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125 Best Tenneesee Williams Quotes

Thomas Lanier “Tennessee” Williams was a Pulitzer Prize winning American writer whose career spanning fifty years included a number of essays, poems, short stories, novels, essays, and most importantly, screenplays. Director Elia Kazan, who worked closely with WIlliams on a number of plays, best described Williams style as “Everything in his life is in his plays, and everything in his plays is in his life.” A sentiment which carried through Williams’ personal and professional lives. Best known for his works like A Streetcar Named Desire, Cat on a Hot Tin Roof, and The Glass Menagerie, Williams’ life and unique perspective was anything but ordinary. As one of the most vibrant, explorative authors to date, Tennessee Williams lived on the edge of sheer genius and pure madness. The line he walked was dedicated to his family, truth, and the magic of a man possessed by passion.

Born in Columbus, Mississippi on March 26, 1911, to parents Cornelius and Edwina, Williams was one of three children. Williams’ father’s workaholic tendencies, hard drinking, physical abuse, and overall general disinterest in family life caused complications for his mother, siblings, and himself. Because Williams’ father spent much of his time on the road as a traveling shoe salesman, his mother raise the children virtually alone. Archetypical in her social graces as a Southern Belle, Edwina was often neurotic and hysterical behind closed doors. The tumult led Williams to later describe his childhood as idyllic, especially when he spend time with his priest grandfather Walter Dakin at parish in Clarksdale, Mississippi. Those idyllic times, and Williams’ perspective on them, masked the unstable, tense and difficult conditions in which he was raised. Williams’ sole company as a child were his older sister Rose, born during 1909, whom he had a very close bond with, and younger brother, Dakin, born during 1919 one year after Williams’ family moved to St. Louis, Missouri. When Williams’ family moved from the country of Mississippi, he withdrew to himself and began writing to help himself adjust to the difficult transition to the urban lifestyle.

Drawing from the experiences of Williams’ family life, he used much of the terrain of his childhood and upbringing as a source of inspiration and model for his work. Many of his female characters were inspired by his sister’s schizophrenia, fragility and shyness. Much of his characters’ interactions were based on actual experiences he observed from his parents’ marriage which, as he described as “just a wrong marriage.” His father’s volatile and abusive behavior paired with his mother’s inability to find a home she wanted to stay in caused the family to frequently move around St. Louis. This instability furthered Williams’ struggles to adjust and propelled his retreat to find solace in writing. While attending the University City High School at the age of 16, Williams won a $5 prize for placing third in a writing contest hosted by Smart Set. The essay was titled “Can A Good Wife Be A Good Sport?” and led to the publishing of his short story “The Vengeance of Nitocris” for the August 1928 issue of Weird Tales magazine. At the age of 17, Williams went abroad and traveled Europe. Upon his return, Williams began studying journalism with his girlfriend at the University of Missouri during 1929. Distracted by an unrequited love and bored with his studies within the world renown School of Journalism, Williams fastidiously continued to write and enter writing contests. As a freshman, Williams submitted poetry, stories, essays, and plays like Beauty is the Word which earned him an honorable mention as a freshman. Despite thriving at his typewriter with his personal writing and contest winning, Williams studies in journalism outraged his father to the point that Williams had to withdraw from the school as a junior.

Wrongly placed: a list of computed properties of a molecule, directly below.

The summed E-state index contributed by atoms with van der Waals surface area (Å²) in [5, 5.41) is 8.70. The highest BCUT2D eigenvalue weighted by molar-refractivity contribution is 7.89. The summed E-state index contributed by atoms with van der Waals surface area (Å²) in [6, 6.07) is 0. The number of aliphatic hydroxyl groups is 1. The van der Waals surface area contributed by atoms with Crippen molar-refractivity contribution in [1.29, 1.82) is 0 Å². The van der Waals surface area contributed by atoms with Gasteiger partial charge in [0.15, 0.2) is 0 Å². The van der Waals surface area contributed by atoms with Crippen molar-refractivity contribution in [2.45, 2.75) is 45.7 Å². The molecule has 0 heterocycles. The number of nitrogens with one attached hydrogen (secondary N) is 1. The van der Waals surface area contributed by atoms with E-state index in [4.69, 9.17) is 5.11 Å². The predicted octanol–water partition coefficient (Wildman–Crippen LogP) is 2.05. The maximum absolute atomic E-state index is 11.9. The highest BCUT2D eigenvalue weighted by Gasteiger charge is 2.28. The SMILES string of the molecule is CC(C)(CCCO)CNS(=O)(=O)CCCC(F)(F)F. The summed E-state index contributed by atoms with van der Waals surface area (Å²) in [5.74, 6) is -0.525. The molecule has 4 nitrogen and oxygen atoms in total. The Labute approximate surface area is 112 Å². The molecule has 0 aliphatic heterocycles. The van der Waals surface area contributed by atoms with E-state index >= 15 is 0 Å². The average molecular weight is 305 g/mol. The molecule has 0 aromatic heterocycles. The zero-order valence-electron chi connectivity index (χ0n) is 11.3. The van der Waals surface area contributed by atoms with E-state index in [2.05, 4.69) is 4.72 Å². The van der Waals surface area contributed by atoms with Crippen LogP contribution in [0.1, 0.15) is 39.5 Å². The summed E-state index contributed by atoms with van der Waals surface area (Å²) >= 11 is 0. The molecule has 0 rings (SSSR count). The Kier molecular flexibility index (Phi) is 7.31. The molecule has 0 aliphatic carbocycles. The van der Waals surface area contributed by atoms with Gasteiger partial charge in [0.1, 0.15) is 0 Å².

After leaving school, Williams’ father landed him a job at the International Shoe Company factory as a sales clerk. At 21, Williams fell further and further back into himself as he managed the hatred his blue collar 9-5 job evoked. Though this tremendous dislike allowed Williams to concentrate much of his leisure time on writing stories, poems, and other pieces. His mother noted that during this period “Tom [Tennessee] would go to his room with black coffee and cigarettes and I would hear the typewriter clicking away at night in the silent house. Some mornings when I walked in to wake him for work, I would find him sprawled fully dressed across the bed, too tired to remove his clothes.”